From: Philippe Verdy (firstname.lastname@example.org)
Date: Sun May 02 2004 - 16:23:03 CDT
From: "Doug Ewell" <email@example.com>
> Not all font formats, not even all "smart" font formats, can contain all
> of the property information for every character the font supports.
> OpenType/Uniscribe was mentioned as an example where the rendering
> engine does work that would be done by the font in other systems. The
> division of labor between font and engine isn't the same across systems.
> And even if you can tell the font about the directionality and
> default-ignorability of your characters, there are still issues like
> line breaking and mirroring (and maybe others, or maybe those are bad
> examples) that have to be handled outside the font anyway.
> Putting all the property information inside the font forces the user to
> use *only that font* for his PUA needs. There might be a choice of
> fonts that support a particular PUA usage (such as for Klingon -- Mark
> Shoulson, is this true?) and it would not make sense to require all of
> these fonts to be updated to include property information (if that is
> even possible). Better to store the property information separately and
> make it work for any old font the user chooses.
> Storing the custom properties in the font doesn't really provide any
> assurance that they haven't been altered.
Still it seems legitimate to mark the font explicitly with the private
convention it is supposed to support. For example a font containing glyphs
mapped to PUAs assigned in the 2003 version of the ConScript PUA registry could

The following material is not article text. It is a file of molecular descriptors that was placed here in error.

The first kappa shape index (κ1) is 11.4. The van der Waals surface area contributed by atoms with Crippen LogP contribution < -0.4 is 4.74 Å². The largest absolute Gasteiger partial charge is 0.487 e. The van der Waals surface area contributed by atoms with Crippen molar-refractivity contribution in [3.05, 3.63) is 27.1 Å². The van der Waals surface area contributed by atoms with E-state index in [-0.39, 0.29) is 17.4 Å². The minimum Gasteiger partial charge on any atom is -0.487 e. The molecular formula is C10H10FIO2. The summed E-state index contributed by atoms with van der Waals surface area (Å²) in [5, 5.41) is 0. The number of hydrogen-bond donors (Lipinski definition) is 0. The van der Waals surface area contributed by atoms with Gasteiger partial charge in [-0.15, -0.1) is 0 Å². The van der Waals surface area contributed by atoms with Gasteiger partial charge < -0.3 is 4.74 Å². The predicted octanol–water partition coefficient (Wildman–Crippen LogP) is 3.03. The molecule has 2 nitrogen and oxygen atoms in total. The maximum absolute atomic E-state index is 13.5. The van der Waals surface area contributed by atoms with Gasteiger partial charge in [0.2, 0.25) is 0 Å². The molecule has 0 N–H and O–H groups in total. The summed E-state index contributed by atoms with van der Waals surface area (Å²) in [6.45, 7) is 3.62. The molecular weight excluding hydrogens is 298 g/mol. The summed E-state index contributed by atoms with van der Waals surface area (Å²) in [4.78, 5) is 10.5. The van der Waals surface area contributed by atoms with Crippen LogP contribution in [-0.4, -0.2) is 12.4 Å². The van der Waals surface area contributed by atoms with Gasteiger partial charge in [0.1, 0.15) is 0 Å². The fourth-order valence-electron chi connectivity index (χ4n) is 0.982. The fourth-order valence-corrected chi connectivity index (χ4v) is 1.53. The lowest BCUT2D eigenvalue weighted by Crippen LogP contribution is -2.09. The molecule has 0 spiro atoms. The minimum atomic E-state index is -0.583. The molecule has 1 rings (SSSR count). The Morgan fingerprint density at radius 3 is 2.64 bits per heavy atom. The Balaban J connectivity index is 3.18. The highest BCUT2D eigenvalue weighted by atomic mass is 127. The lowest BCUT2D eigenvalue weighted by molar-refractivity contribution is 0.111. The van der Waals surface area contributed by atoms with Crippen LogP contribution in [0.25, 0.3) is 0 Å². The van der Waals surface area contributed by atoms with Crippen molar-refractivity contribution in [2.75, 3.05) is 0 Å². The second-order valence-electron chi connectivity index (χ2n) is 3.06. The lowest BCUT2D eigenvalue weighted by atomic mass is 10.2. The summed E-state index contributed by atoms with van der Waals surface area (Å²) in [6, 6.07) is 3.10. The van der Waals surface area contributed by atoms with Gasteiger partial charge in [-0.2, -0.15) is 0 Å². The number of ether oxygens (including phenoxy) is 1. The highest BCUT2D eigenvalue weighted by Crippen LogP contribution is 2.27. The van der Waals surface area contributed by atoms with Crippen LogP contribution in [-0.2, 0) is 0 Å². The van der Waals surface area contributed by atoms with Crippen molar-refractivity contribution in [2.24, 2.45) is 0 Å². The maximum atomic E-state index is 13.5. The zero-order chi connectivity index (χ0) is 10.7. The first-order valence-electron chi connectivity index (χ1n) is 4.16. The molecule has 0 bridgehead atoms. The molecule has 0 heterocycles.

be marked as such by including a trace of this private usage agreement. Without
it, nothing will indicate explicitly in the font for which characters its
internal PUA bindings were intented.
A PUA signature URI (URL, tag URN, or UUID) added to that font could explicitly
contain the trace of this agreement. I know that TrueType fonts for example
contain language-specific features, marked with a internal language tag. If such
PUA signature could be added as an optional attribute of a language tag, then
the mechanism to embed this signature would be identical between:
"participating" fonts, encoded plain text documents (using Unicode Language
tags), XML/SGML/HTML documents (using language attributes of elements), and PUA
definition XML files.
May be AAT and Graphite or other fonts formats have a way to embed a standard
language tag (by standard I mean a code which would work according to the RFC
3066 scheme or its successor, where optional attributes are encodable).
> (Of course, all is not perfect
> here -- we need to be careful to use U+100001 for our PUA examples, not
> U+10001, which is an assigned Linear B character. Count your zeros
I'm sorry to see that I didn't note the number of zeroes when replying to PUA
It's not important here, it was just an unnoticed typo that still makes sense as
this was just a theorical example.
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